Door to the New World

Inspiration can be found anywhere - from the websites we depend on everyday to world-class museums on the other side of the world. As a designer, every experience has the potential to become the origin point of a creative design solution for a client project here at Lyquix. While some of this design inspiration is easily accessible, I’ve found that sometimes the best insight comes out of just a little bit of adventuring.

An intriguing doorway lurks under a balcony along the Av. Jose Larco in the heart of the Miraflores neighborhood in Lima, Peru. Its tall and narrow frame sits sandwiched in between two commonplace budget boutiques. Walking down the street, it would be an easy thing for a passerby to overlook. I almost missed it myself attempting to keep up with my local tour guide, Saul, but I had just enough time to snap a quick picture.

This elaborate gateway opens up to a brewery aptly named Nuevo Mundo, or New World - I’ll get into why I am fascinated with this signage/brand design in a minute. However, before I get too far ahead of myself I want to give you some perspective. I’ve included a wide-angle view of the street.

This is a fairly sufficient representation of the rest of the street: Oversized type sitting in clunky rectangular signs, hanging over overwhelmed doorways. You notice right away that the Nuevo Mundo door design is doing something very visually different. In a line of signage that seems to be shouting at pedestrians, Nuevo Mundo’s isn’t, and this makes it stand out.

Here’s where I want to bring up the name of this bar again - Nuevo Mundo, or New World. The way the design of this door parallels the idea of it being the entrance to a bar called “New World” is just genius. With a couple small, but strong design choices this isn’t just a door. It’s a mysterious portal to a different world, separate from (and yet totally rooted in) the environment around it.

We’ve already established that this door is not visually associating itself with the style of the business signage around it. What it is visually playing off of is the design of the original building. All of the branded elements for the bar sit behind the buildings original wrought iron gate. None of the branding extends outside of that area. There are no overhead signs or wall paint.  Most of the entry way for the bar is basically just the original architecture of the building. Not only that, even the choice for the material of the door matches the building. It’s made of wood. There’s a parallel happening here, the window panes and balconies above the shop use wood and wrought iron and so does the entryway to the Nuevo Mundo.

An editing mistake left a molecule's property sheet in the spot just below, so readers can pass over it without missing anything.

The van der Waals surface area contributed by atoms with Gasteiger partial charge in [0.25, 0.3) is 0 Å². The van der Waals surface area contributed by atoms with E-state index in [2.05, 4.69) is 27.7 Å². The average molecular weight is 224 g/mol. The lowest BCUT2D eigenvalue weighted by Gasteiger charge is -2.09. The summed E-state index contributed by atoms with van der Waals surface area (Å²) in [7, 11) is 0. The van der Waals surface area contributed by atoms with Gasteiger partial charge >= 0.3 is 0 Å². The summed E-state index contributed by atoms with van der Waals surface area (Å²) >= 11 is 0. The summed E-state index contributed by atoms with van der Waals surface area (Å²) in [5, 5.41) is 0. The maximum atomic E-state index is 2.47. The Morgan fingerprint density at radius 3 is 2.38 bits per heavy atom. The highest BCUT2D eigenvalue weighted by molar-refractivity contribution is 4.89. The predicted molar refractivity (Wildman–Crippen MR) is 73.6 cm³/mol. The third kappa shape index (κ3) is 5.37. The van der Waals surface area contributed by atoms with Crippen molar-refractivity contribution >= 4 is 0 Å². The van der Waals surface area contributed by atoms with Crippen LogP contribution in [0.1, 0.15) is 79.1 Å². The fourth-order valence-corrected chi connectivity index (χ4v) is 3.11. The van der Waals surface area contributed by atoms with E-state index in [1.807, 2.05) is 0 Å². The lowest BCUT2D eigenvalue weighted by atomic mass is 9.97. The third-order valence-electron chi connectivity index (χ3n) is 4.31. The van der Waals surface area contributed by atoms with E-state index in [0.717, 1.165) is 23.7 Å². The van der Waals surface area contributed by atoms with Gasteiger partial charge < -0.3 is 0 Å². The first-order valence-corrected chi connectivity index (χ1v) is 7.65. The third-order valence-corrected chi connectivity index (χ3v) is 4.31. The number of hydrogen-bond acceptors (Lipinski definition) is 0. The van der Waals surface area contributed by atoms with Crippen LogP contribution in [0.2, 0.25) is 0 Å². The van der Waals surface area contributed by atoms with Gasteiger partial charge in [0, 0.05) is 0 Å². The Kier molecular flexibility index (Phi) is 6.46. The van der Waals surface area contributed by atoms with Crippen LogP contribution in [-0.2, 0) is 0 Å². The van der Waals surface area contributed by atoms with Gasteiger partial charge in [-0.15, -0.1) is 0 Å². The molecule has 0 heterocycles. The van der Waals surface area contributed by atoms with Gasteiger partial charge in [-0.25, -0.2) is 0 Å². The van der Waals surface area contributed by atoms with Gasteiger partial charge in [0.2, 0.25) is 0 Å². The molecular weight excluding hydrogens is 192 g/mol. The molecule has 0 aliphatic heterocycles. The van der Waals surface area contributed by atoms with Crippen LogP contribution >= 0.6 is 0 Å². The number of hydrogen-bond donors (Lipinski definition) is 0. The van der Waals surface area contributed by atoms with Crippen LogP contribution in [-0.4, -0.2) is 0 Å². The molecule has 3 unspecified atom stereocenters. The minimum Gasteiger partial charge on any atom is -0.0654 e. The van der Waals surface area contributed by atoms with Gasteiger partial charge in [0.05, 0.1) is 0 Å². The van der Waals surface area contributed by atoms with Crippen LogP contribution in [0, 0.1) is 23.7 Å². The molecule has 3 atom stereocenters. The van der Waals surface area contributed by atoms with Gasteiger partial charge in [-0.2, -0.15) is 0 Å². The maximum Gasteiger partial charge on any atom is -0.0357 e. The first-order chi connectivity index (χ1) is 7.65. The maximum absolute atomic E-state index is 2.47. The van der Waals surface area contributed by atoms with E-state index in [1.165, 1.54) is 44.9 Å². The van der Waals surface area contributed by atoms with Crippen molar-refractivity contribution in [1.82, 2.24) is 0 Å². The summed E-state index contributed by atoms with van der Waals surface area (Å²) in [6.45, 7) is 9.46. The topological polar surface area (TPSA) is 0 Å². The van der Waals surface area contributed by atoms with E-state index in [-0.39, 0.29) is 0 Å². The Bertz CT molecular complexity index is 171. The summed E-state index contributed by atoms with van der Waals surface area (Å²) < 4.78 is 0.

Example of the original state of the door from other side of building.

However, rather than the look of the older, stain-colored wood used in the rest of the building’s window panes and balcony railings, the Nuevo Mundo door itself is made of a raw yellowed wood, suggesting that unlike the rest of the building, this is door is new. This creates a rather mysterious effect. This door looks like it could have been a part of the original building, except that it hasn’t aged, which gives it a kind of magical quality. Not unlike the Wardrobe in Narnia, it’s as though the door has been sitting there forever, without aging, ready to transport anyone brave enough to walk through it to a another world.

So while the other businesses on the street compete to see which who can have the biggest, clunkiest, most “eye-catching!” sign, Nuevo Mundo’s modest door creates a visceral appeal by using the natural design of the building and making smart design choices to immediately create brand identity and user interest that lasts much longer.

It is also important to note that this door is merely one of the many purposeful elements in the full branding system that Nuevo Mundo uses in both of their locations, in all of their interior spaces and in all of their beer packaging. As for the review of the product itself? I unfortunately never got the chance - the logistics of traversing three cities in ten days with a group of two-dozen 20-somethings would deserve an article all on it’s own.

Camilla Kronenwetter

-Art Director

Camilla is a graphic designer who focuses on web design, user experience and user interactions. She brings to Lyquix the skillset of a problem solver with an eye for beautiful design. 

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